SIDNEY — Thank you for your service and welcome home.
That was the message delivered loud and clear to all Vietnam War veterans by Chip Tansill, director of the Ohio Department of Veterans Services during Monday night’s Veteran’s Day program at the Shelby County Fair. More than 50 veterans for World War II, Korean War, Vietnam War and other conflicts and their families attended the event.
“I’m horrified at the way we treated the Vietnam veterans,” said Tansill. “We’ll never be able to make it up to them.”
Tansill said he gives Vietnam veterans a lapel as a small thank you for their service to the United States.
“They were following orders,” said Tansill of the unpopular war. “We need to thank them for their service and welcome them home. We owe them a significant debt of gratitude.”
Tansill said another group who needs a special thank are the spouses of veterans who kept the homes running while the men and women serving in the military are were deployed.
“If you are a spouse of a veteran, please stand,” said Tansill. “We need to give these people a great round of applause.”
Tansill said he had the greatest job in the state of Ohio. There are 800,000 veterans in Ohio — the sixth largest veterans population in the United States and its four territories. There are 3,400 veterans in Shelby County.
“You came back home to be a leader in your county,” said Tansill. “You don’t realize how much influence you have in your community.”
Tansill said there are 250 veterans service offices in Ohio’s 88 counties. There are 440 commissioners who serve those service offices.
“Ten thousand, 800 veterans come home every year to Ohio,” he said. “Every branch of the service in Ohio is successful in meeting their recruiting goals. They (recruits) are putting politics aside to defend the U.S.
“They are entering the service because they are answering a calling to take care of our country,” he said.
Tansill also discussed the Ohio Veterans Hall of Fame. Three Shelby County residents — Kathy Hayes, Mike Bennett and Thomas Francis — are members of the hall.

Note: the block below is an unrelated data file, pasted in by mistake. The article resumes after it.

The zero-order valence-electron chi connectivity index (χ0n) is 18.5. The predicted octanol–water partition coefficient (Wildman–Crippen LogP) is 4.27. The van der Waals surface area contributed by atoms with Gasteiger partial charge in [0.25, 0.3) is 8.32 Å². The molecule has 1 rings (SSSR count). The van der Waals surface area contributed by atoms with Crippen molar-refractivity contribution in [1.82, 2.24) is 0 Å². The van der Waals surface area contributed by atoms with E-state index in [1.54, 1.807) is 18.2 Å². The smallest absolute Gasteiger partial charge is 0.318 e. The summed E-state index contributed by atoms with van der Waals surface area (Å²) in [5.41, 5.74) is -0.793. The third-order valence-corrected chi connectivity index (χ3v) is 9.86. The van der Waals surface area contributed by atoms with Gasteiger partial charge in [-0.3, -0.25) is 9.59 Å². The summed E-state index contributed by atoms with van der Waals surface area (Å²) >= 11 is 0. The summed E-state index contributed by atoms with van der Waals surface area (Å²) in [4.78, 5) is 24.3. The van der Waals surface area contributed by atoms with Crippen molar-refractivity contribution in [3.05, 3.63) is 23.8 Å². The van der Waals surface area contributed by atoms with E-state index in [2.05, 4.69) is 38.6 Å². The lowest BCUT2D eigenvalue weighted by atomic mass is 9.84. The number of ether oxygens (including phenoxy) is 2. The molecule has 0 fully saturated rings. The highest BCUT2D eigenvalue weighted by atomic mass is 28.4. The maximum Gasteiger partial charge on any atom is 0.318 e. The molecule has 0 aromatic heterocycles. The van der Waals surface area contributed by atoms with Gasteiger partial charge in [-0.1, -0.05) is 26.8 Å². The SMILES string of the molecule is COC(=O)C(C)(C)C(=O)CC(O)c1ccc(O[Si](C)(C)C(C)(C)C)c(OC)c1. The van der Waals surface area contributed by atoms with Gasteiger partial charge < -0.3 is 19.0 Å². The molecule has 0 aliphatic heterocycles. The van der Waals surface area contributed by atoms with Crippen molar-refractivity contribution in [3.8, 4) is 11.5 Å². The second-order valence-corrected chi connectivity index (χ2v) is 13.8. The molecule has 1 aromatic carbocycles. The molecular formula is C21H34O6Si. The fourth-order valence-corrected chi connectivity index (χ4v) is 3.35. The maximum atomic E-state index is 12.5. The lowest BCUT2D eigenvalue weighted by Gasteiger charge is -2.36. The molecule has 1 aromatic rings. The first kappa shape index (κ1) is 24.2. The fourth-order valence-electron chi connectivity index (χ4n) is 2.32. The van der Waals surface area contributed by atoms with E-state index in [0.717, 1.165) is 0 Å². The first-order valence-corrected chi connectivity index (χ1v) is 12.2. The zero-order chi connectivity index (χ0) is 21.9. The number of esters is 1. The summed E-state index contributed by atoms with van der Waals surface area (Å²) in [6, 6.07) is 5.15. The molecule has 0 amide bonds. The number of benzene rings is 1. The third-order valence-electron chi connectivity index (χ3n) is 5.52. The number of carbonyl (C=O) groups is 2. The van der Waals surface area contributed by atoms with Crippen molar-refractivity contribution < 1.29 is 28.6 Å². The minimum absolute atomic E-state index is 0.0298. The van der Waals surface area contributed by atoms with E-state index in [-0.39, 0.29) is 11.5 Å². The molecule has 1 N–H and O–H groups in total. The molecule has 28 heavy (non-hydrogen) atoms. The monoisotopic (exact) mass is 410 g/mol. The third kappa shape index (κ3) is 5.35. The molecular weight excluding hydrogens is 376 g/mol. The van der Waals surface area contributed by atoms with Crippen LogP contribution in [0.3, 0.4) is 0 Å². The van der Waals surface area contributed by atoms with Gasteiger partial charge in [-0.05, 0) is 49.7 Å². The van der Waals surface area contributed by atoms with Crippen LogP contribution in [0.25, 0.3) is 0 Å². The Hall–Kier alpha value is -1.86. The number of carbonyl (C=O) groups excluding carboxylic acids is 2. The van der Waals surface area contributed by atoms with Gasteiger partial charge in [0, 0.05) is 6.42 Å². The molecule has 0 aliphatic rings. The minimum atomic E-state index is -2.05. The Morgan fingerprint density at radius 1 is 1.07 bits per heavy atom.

“What gets you in the hall is what you do after your service for our community,” said Tansill. “I’d love to see more inducted from Shelby County.”
To nominate a veteran for the hall of fame, visit Ohiovets.gov.
“Last night (Sunday) I was at another fair,” said Tansill. “I was honored to meet Korean War veterans — there were 20 of them there. I met one who had a Purple Heart.”
The veteran, he said, had been stabbed with a bayonet during the war.
“He was getting around fine and I asked him how he was,” said Tansill. “He replied, ‘I’m here and he’s not.’ I also met a World War II veteran who had four Bronze Stars.”
Every person joins the military for a different reason, said Tansill.
“Some join to get away from something,” he said. “Others join because they are going to something. For others, their families told them to join.
“I’m from West Virginia and I come from a military family,” he said. “My family were primarily Navy men. I spent 32 years in the Army.”
He said he was influenced by his mother’s father when he decided to join the Army.
“He chose to tell me his stories,” said Tansill. “He inspired me to be in the Army. At 17, I told me dad I was going to join the service.”
His dad, he said, waited and watched as Tansill made his announcement.
“When I said Army, you could have heard a pin drop,” said Tansill. “He said, “Son, at 17 I have to sign for you to join. I’ll sign for the Army, but you can never join the Marine Corps.’
“I love all branches of the military,” said Tansill. “I love to pick on the Air Force. Most of them in there are smarter than me.”
Less than 1 percent of all Americans, he said, will serve in the military. One of four people ages 18 to 25 are serving their country in the military.
“I served 24 years in active duty,” said Tansill. “I can never forget what my wife and daughter looked like when I would leave. I will never forget their faces when I came home.
“We all need to thank the families for what they’ve done. They mowed the grass. They changed the oil in the car. They drove the tractor on the farm.
“If someone thanks you for your service, you should introduce your spouse to them,” he said.
Tansill said he was shocked by the number of people who attended Monday’s ceremony.
“Thank you for your service,” he said.
Jerry Schmdit, Shelby County Agricultural Society (fair board) member, said Monday was the 35th annual Veteran’s Day program at the fair. Fair Haven provided the refreshments for the event.
“I’d like to thank the spouses for putting up with us veterans,” said Schmidt. “You were there for us in our time of need. When we needed you the most, you were there. We wouldn’t be where we are today without you.”
Zack Bosslet, Shelby County Veterans Service Office commissioner, was the master of ceremonies for the event.
“We’re here for you because at one time, you were there for us,” Bosslet told the veterans.
The Senior Center Singers performed during the evening event. The Pledge of Allegiance was led by Sophie, Liam and Nolan Bosslet, children of Zack and Sherri Bosslet. Duane Mullen, VFW Post 4230 chaplain, said the opening prayer and benediction.
Taps was performed by American Legion Post 217. The Color Guard included members from all the county veterans posts.
Reach the writer at 937-538-4822.